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It was called "The Titanic of the South." The luxury steamship sank in 1838 with Savannah's elite on board; through time, their fates were forgotten--until the wreck was found, and now their story is finally being told in this breathtaking novel from the New York Times bestselling author of Becoming Mrs. Lewis. When Savannah history professor Everly Winthrop is asked to guest-curate a new museum collection focusing on artifacts recovered from the steamship Pulaski, she's shocked. The ship sank after a boiler explosion in 1838, and the wreckage was just discovered, 180 years later. Everly can't resist the opportunity to try to solve some of the mysteries and myths surrounding the devastating night of its sinking. Everly's research leads her to the astounding history of a family of eleven who boarded the Pulaski together, and the extraordinary stories of two women from this family: a known survivor, Augusta Longstreet, and her niece, Lilly Forsyth, who was never found, along with her child. These aristocratic women were part of Savannah's society, but when the ship exploded, each was faced with difficult and heartbreaking decisions. This is a moving and powerful exploration of what women will do to endure in the face of tragedy, the role fate plays, and the myriad ways we survive the surviving.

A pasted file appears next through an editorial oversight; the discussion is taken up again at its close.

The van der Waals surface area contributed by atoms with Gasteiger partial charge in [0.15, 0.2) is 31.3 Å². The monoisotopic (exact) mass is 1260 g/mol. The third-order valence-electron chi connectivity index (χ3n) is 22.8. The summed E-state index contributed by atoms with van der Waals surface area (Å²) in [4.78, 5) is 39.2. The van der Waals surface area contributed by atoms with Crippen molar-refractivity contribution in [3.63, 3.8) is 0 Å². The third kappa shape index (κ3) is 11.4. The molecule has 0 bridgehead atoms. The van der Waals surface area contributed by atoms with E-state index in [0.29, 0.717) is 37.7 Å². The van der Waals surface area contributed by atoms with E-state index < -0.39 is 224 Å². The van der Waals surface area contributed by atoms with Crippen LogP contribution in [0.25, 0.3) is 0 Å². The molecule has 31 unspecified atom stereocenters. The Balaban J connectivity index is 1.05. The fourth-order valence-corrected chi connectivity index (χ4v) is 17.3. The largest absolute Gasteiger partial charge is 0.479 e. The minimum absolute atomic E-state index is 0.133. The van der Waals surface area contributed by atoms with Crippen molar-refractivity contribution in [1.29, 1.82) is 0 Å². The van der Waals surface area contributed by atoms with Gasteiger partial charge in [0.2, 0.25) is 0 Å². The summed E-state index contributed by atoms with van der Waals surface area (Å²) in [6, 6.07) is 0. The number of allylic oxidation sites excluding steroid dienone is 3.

An atmospheric, compelling story of survival, tragedy, the enduring power of myth and memory, and the moments that change one's life. --Kristin Hannah, #1 New York Times bestselling author of The Four Winds [An] enthralling and emotional tale...A story about strength and fate.--Woman's World "An epic novel that explores the metal of human spirit in crisis. It is an expertly told, fascinating story that runs fathoms deep on multiple levels."--New York Journal of Books It was called The Titanic of the South. The luxury steamship sank in 1838 with Savannah's elite on board; through time, their fates were forgotten--until the wreck was found, and now their story is finally being told in this breathtaking novel from the New York Times bestselling author of Becoming Mrs. Lewis. When Savannah history professor Everly Winthrop is asked to guest-curate a new museum collection focusing on artifacts recovered from the steamship Pulaski, she's shocked. The ship sank after a boiler explosion in 1838, and the wreckage was just discovered, 180 years later. Everly can't resist the opportunity to try to solve some of the mysteries and myths surrounding the devastating night of its sinking. Everly's research leads her to the astounding history of a family of eleven who boarded the Pulaski together, and the extraordinary stories of two women from this family: a known survivor, Augusta Longstreet, and her niece, Lilly Forsyth, who was never found, along with her child. These aristocratic women were part of Savannah's society, but when the ship exploded, each was faced with difficult and heartbreaking decisions. This is a moving and powerful exploration of what women will do to endure in the face of tragedy, the role fate plays, and the myriad ways we survive the surviving.